Become A Pro-Trader By Knowing These Order Types

Become A Pro-Trader By Knowing These Order Types

The capital or financial markets enable all individuals to purchase shares in a company, however, not many people are aware of the different types of orders they can place. Today’s article will focus on the different types of orders available to all our clients on the IIFL Markets app along with examples. Moreover, different order types are basically a set of instructions that are being utilized while buying or selling a security and each order is unique, having a different role to perform. Below we will explain how you can place different types of orders on the IIFL Markets mobile application. 

Delivery Vs Intraday:

Once you have made a decision concerning the stock you would like to purchase, you have to select the ‘order for’. ‘Order for’ (screenshot) simply means the time limit you would like to hold this particular order for, highlighted in the screenshot above. When an individual selects a ‘DELIVERY’ trade they are only executing one side of the transaction on that particular day. In other words, they can hold onto this trade for more than a day depending on their investment plan, similar to conventional investments. 
On the other hand, if an individual selects the ‘INTRADAY’ option they have opted to execute both the legs on the transaction (buy & sell) on the same day. For example: If an investor has executed an intraday order and purchased 100 shares of company XYZ, the shares that have been purchased would also have to be sold on the same day before the market closes. The same goes for intraday sell orders. Therefore selecting the ‘order for’ or timeline of the order is extremely important and solely depends on the investor's outlook on the market. 

Limit Order Vs Market Order:

 In the quick trade section, there are two types of orders our clients can place (1) Limit (2) Market. A ‘LIMIT’ order is an order to buy or sell a security at a specific price. A buy limit order can only be executed at the limit price or lower, and a sell limit order can only be executed at the limit price or higher. To illustrate, if an investor wants to invest in company ABC and wants to purchase a singular stock for ₹10. They can simply place a limit order for ₹10 and the order will only get executed when the price of ABC stock reaches ₹10 or lower. 
Consequently, a ‘MARKET’ is an order to buy or sell a security instantly. This type of order guarantees that the order will be executed but does not guarantee the price it will get executed at. Usually, a market order will get executed near the current bid or ask price, however, it is important for investors to remember that the last traded price is not necessarily the price at which the order will be executed. 

While placing a buy ‘MARKET’ order you first have to enter a quantity. In this case, the investor has selected a quantity of 800 shares and the price remains 0 due to constant market fluctuations. Upon clicking on the ‘buy’ button at the bottom of the screen the order will get executed. The first 600 shares will be bought at ₹80 (table above) at the current ask price and the remaining 200 shares will be purchased at ₹85 which is the next ask price. This will make the average buy price ₹81.25.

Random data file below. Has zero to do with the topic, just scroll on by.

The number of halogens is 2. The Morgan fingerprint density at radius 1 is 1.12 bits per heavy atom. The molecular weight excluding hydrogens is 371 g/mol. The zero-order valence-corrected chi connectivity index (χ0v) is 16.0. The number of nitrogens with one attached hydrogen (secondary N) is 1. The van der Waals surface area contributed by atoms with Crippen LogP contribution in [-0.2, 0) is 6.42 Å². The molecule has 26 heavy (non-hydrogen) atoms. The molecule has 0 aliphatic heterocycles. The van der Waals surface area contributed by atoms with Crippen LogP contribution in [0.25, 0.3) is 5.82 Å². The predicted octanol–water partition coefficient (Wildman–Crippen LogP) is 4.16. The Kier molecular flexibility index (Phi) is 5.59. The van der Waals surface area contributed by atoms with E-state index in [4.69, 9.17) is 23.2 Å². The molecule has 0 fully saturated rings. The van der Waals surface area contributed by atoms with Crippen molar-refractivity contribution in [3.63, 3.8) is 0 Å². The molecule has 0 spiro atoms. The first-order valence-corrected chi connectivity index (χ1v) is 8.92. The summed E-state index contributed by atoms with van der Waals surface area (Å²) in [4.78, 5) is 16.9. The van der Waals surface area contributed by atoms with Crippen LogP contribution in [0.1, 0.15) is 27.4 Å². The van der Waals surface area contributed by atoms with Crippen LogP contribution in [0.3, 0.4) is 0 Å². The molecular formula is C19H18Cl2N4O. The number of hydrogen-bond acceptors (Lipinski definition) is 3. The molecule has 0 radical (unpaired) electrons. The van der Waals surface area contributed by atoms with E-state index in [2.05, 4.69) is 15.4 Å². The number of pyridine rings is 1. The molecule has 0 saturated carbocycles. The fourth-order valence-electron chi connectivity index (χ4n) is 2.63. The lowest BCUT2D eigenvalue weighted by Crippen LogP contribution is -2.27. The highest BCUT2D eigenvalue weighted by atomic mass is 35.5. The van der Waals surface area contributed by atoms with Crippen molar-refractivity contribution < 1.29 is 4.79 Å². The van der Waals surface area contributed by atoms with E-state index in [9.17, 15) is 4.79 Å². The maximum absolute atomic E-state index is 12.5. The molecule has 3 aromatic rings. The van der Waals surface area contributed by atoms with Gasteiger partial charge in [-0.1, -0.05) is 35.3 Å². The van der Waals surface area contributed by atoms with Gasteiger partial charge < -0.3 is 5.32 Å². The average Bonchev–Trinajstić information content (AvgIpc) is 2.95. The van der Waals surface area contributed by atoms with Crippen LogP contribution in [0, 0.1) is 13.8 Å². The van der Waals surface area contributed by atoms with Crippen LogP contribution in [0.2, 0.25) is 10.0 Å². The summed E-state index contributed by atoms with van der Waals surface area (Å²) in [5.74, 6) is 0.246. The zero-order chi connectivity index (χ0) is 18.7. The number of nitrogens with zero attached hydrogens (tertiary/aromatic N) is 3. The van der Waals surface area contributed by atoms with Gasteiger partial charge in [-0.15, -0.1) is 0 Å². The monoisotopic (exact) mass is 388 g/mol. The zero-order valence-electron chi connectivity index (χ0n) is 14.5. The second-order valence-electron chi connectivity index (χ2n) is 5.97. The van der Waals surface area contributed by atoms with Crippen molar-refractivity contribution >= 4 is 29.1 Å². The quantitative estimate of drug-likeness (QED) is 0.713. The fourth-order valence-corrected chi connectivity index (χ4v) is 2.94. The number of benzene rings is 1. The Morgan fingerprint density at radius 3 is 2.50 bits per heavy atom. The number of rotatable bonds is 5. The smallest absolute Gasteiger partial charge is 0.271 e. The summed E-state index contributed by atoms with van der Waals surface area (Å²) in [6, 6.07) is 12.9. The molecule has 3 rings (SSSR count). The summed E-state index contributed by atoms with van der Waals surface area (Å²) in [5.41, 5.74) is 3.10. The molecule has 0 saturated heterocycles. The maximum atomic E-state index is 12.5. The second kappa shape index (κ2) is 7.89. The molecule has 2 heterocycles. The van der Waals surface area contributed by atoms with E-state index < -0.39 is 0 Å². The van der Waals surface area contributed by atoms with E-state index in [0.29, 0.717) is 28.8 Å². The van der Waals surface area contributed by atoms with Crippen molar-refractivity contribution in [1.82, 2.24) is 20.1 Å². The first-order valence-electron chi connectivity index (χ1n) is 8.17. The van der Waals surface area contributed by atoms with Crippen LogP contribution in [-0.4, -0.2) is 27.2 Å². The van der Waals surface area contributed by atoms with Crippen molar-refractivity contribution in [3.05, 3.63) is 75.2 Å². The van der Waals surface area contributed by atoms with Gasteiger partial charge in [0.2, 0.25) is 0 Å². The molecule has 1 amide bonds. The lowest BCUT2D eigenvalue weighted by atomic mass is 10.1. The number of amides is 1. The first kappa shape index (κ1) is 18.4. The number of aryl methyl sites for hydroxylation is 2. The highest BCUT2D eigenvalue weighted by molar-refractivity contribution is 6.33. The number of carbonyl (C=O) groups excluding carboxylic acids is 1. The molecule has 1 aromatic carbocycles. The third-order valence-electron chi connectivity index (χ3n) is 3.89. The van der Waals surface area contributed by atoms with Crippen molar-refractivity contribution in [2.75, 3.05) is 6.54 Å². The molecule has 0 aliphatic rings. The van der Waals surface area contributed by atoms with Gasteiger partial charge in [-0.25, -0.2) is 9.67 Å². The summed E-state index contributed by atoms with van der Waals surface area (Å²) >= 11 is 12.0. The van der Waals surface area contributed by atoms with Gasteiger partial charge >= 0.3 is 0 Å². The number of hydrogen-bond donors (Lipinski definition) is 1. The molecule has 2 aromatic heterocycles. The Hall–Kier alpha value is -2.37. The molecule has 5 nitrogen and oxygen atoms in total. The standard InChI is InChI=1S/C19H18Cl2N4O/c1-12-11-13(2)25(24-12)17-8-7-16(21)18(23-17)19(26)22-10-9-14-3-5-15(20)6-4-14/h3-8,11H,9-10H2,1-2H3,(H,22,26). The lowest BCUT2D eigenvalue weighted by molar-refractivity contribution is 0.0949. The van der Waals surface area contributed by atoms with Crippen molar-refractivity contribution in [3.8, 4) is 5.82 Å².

Stop Loss Order:

A stop-loss order is usually placed to minimize losses on a position. When an order has been placed to buy or sell a stock the order is only executed when the stock reaches or crosses a specified price point also known as the ‘SL Trigger Price’. 
For example, let us assume you own 50 shares of company FKJ at ₹10 per share. You anticipate the price to increase however you do not want to incur a loss of more than ₹2 per share. Therefore you place a stop-loss order where the SL Trigger Price is ₹10 (as the order is already executed) and the SL price is ₹8. Once the price reached ₹8 IIFL will automatically place an order to sell your shares at the price determined by you. Your shares will be sold at the best available price between ₹10 & ₹8. 
Note: To place an SL order you have to click on the ADVANCED section highlighted in the screenshot above. 

Cover Order Vs Bracket Order:

To put it simply, a Cover Order (CO) is a combination of a market order and a stop-loss order. In other words, you can buy or sell a stock as a market order and additionally have the ability to specify an ‘SL Trigger Price’ and ‘SL Price’ to reduce your exposure to market risks. 
Furthermore, a Bracket Order (BO) is an advanced intraday three-legged order that is accompanied by a compulsory Target and Stop Loss Order. 
Order 1: This can be either a Limit or a Market Order. All you have to do is enter the Price you would like to purchase a particular stock. If you would like to place a market order then keep the price as 0. 
Order 2: This is the stop-loss leg where you need to define the SL Trigger Price and SL Price. You can also utilize a trailing stop loss. A trailing stop loss is basically a stop loss that keeps on changing depending on price movement. To illustrate, if you have bought ABC stock at ₹100 and the SL Trigger Price is set to ₹90, If the stock price rises to ₹105 the SL Trigger Price will also rise by ₹5 to ₹95. Therefore a trailing stop loss always maintains the same price difference. 
Order 3: This part of the Bracket Order determines the profit point of the position. For example, if you have set a Target Price as ₹115, the sell profit order will be executed as soon as the price reaches that point.
This type of order is usually used by traders when they are using a high margin helping them stay in complete control of the risks involved. Click here to find a list of scrips that support BO/CO orders. 


Different order types have different validity periods which are directly regulated from the RBI. Below are the various periods of validity.

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